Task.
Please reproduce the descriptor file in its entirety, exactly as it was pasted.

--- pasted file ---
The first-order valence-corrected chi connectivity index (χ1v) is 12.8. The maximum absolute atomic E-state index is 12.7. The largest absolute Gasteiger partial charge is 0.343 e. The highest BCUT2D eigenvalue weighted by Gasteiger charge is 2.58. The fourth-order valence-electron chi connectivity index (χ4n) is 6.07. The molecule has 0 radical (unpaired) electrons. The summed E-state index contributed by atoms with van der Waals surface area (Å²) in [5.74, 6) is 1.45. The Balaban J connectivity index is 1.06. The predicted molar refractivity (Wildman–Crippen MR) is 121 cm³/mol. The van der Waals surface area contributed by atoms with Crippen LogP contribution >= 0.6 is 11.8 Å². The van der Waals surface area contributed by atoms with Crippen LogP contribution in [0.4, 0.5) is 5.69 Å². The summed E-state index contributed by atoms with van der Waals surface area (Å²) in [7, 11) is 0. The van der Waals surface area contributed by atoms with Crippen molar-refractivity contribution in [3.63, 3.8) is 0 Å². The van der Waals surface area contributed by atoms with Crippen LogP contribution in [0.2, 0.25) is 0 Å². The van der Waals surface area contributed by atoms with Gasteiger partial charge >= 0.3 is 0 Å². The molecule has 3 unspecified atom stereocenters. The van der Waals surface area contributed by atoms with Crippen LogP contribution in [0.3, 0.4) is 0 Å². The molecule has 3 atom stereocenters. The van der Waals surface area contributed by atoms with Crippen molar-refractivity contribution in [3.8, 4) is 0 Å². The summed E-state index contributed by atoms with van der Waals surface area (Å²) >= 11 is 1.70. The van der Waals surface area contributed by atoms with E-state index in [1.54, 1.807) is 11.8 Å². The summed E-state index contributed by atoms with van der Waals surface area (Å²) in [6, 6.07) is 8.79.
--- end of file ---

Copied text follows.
The first-order valence-corrected chi connectivity index (χ1v) is 12.8. The maximum absolute atomic E-state index is 12.7. The largest absolute Gasteiger partial charge is 0.343 e. The highest BCUT2D eigenvalue weighted by Gasteiger charge is 2.58. The fourth-order valence-electron chi connectivity index (χ4n) is 6.07. The molecule has 0 radical (unpaired) electrons. The summed E-state index contributed by atoms with van der Waals surface area (Å²) in [5.74, 6) is 1.45. The Balaban J connectivity index is 1.06. The predicted molar refractivity (Wildman–Crippen MR) is 121 cm³/mol. The van der Waals surface area contributed by atoms with Crippen LogP contribution >= 0.6 is 11.8 Å². The van der Waals surface area contributed by atoms with Crippen LogP contribution in [0.4, 0.5) is 5.69 Å². The summed E-state index contributed by atoms with van der Waals surface area (Å²) in [7, 11) is 0. The van der Waals surface area contributed by atoms with Crippen molar-refractivity contribution in [3.63, 3.8) is 0 Å². The van der Waals surface area contributed by atoms with Crippen LogP contribution in [0.2, 0.25) is 0 Å². The van der Waals surface area contributed by atoms with Gasteiger partial charge >= 0.3 is 0 Å². The molecule has 3 unspecified atom stereocenters. The van der Waals surface area contributed by atoms with Crippen LogP contribution in [0.3, 0.4) is 0 Å². The molecule has 3 atom stereocenters. The van der Waals surface area contributed by atoms with Crippen molar-refractivity contribution in [3.8, 4) is 0 Å². The summed E-state index contributed by atoms with van der Waals surface area (Å²) >= 11 is 1.70. The van der Waals surface area contributed by atoms with E-state index in [1.54, 1.807) is 11.8 Å². The summed E-state index contributed by atoms with van der Waals surface area (Å²) in [6, 6.07) is 8.79.